* Allow space between drive(s) and pattern.
* Fixed bug in scanning LHA & ARJ archives.
* Turn off SMARTDRV (read: DUMBDRV) during scan. SMARTDRV actually
* Added "-4" option, to search 4DOS file descriptions.
* Added DRVSPACE support (DOS 6.22 version of DBLSPACE)
* Fix bug with trailing dot.
* Fixed `-q\foo' scan to skip directory trees that don't match
in the first part.
* Added FDUP
Programming notes (if anyone is interested):
The way I scan thru the disk, it pretty much sweeps thru
the disk from front to back, without (much) hopping back &
forth. So it scans the 1st cluster of ALL the directories
and sub-directories on the disk, then makes a pass thru the
FAT (from start to end within the FAT), and so on.
This optimization of head movement really helps to speed it
up, especially if you don't have a fast disk. The
unfortunate side effect is that it looks at a directory one
chunk at a time, interspersed with chunks of other
directories. But it sure is fast!!
INVOICE / REGISTRATION
Sold to: ___________________________________________________
I will normally send you the latest version on 5 1/4" disk.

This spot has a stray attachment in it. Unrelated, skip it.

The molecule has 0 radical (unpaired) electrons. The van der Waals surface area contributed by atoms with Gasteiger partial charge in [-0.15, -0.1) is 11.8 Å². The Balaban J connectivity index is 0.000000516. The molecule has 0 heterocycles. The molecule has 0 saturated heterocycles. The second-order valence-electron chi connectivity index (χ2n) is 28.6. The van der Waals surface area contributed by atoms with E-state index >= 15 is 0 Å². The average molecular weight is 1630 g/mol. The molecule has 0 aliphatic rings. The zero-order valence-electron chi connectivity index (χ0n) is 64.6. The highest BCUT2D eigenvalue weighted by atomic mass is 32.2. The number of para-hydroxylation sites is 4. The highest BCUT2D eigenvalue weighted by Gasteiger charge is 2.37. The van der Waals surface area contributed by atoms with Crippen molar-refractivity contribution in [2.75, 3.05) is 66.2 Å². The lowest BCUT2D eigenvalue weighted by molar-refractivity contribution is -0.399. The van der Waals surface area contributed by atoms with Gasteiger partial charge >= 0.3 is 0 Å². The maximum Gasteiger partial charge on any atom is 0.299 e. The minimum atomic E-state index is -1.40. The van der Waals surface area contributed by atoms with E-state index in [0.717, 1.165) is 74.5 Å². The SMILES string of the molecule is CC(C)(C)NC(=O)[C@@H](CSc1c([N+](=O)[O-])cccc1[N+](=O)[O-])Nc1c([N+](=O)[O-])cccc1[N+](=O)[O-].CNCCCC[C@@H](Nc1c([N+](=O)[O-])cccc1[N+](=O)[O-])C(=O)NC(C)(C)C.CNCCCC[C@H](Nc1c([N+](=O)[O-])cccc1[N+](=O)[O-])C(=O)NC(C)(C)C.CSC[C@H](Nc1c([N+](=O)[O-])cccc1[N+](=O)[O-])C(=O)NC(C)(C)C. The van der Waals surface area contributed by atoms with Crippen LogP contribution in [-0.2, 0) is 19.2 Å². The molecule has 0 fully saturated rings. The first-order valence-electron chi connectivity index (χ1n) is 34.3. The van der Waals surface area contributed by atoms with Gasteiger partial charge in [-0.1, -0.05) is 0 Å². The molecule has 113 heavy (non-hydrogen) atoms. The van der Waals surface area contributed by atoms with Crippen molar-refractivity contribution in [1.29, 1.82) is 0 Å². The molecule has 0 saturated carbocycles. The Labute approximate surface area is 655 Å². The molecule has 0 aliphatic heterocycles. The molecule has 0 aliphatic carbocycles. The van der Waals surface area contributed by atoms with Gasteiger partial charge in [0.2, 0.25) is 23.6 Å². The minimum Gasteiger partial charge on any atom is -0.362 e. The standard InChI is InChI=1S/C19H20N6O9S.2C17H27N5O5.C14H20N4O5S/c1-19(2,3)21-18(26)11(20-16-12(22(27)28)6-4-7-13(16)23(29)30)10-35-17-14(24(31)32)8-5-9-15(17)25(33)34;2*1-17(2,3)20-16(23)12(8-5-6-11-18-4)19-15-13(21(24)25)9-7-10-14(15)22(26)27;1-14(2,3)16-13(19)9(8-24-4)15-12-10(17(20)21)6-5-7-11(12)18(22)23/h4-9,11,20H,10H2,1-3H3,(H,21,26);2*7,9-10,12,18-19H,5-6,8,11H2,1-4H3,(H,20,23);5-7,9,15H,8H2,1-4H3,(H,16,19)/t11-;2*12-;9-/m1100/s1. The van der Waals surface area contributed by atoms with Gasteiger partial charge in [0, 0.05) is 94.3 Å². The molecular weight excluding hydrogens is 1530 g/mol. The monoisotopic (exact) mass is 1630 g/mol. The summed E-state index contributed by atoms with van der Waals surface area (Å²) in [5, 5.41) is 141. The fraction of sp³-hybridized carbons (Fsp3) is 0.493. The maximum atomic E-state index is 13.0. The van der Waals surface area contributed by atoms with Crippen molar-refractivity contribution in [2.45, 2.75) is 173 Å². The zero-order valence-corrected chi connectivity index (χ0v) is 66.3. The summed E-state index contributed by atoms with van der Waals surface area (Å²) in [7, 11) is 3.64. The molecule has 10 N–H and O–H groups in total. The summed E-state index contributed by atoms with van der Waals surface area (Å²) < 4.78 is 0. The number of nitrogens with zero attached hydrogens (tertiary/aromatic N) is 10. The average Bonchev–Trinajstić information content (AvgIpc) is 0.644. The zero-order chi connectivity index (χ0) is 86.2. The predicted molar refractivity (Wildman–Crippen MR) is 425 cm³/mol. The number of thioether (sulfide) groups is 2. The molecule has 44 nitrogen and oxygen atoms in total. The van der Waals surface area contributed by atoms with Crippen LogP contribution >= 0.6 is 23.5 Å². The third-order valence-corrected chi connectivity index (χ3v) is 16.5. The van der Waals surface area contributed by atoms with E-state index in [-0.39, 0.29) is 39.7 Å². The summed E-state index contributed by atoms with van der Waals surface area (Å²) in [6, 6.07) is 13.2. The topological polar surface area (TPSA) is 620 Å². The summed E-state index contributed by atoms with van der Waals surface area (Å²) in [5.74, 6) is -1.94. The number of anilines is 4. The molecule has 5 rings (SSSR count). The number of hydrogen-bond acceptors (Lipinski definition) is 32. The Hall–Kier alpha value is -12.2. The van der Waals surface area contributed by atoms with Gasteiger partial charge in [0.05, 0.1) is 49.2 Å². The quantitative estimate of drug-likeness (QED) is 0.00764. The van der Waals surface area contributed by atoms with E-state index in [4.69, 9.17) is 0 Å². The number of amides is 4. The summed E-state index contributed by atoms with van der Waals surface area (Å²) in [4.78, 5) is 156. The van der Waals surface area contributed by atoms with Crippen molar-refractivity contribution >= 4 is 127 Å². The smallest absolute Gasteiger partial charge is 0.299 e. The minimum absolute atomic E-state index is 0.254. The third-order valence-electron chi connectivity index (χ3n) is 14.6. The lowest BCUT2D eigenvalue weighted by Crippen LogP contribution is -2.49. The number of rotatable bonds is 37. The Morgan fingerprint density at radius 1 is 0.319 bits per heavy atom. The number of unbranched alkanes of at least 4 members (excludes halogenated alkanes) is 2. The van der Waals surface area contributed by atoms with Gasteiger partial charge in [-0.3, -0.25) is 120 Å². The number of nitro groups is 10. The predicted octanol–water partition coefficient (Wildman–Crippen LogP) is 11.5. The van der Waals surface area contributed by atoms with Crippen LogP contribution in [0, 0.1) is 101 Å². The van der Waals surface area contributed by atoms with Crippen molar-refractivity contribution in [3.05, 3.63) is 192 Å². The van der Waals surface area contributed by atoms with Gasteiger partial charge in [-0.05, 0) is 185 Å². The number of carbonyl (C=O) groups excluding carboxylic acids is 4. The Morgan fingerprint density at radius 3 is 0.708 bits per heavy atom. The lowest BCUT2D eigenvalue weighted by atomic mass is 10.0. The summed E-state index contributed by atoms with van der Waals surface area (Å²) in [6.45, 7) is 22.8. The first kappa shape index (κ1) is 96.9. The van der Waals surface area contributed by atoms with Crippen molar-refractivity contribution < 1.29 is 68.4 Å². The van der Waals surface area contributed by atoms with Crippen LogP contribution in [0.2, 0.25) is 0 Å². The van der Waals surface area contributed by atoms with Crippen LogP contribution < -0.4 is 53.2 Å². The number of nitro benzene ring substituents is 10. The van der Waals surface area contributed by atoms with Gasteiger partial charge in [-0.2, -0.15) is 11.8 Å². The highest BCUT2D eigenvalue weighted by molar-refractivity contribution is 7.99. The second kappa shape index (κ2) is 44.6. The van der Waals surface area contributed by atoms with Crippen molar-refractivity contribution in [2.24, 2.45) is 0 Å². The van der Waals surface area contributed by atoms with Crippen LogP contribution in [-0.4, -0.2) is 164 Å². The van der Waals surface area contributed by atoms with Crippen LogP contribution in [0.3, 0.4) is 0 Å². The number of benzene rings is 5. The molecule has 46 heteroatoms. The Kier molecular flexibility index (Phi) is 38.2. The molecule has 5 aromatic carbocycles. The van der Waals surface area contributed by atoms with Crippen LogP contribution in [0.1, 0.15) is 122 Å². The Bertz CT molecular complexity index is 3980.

Add $2 for 3 1/2" disk. (Net $22)
Deduct $5 (per copy) if you DON'T want me to send you a disk!
_____ copies of WIZ version 3.1 at $20 each $____________
_____ copies of RCD version ___ at $20 each $____________
_____ add $2 for 3.5" disk $____________
_____ deduct $5 per copy for no disk (net $15)
DISCOUNT for registering both is
$5 off. ____________
TOTAL ENCLOSED....... $____________
If you have the current version, I will send you
a disk with the NEXT version, when I release it,
unless you check here:
Ray, YES, send me a disk NOW, even though I already
have the current version: [__]
Where did you get your copy of WIZ?
Shareware distributor name:___________________
BBS name: ____________________
BBS phone #: ____________________
Send this invoice and your check to:
Ray Van Tassle
1020 Fox Run Lane
Algonquin, Il. 60102
Thank you for your support ............... Ray Van Tassle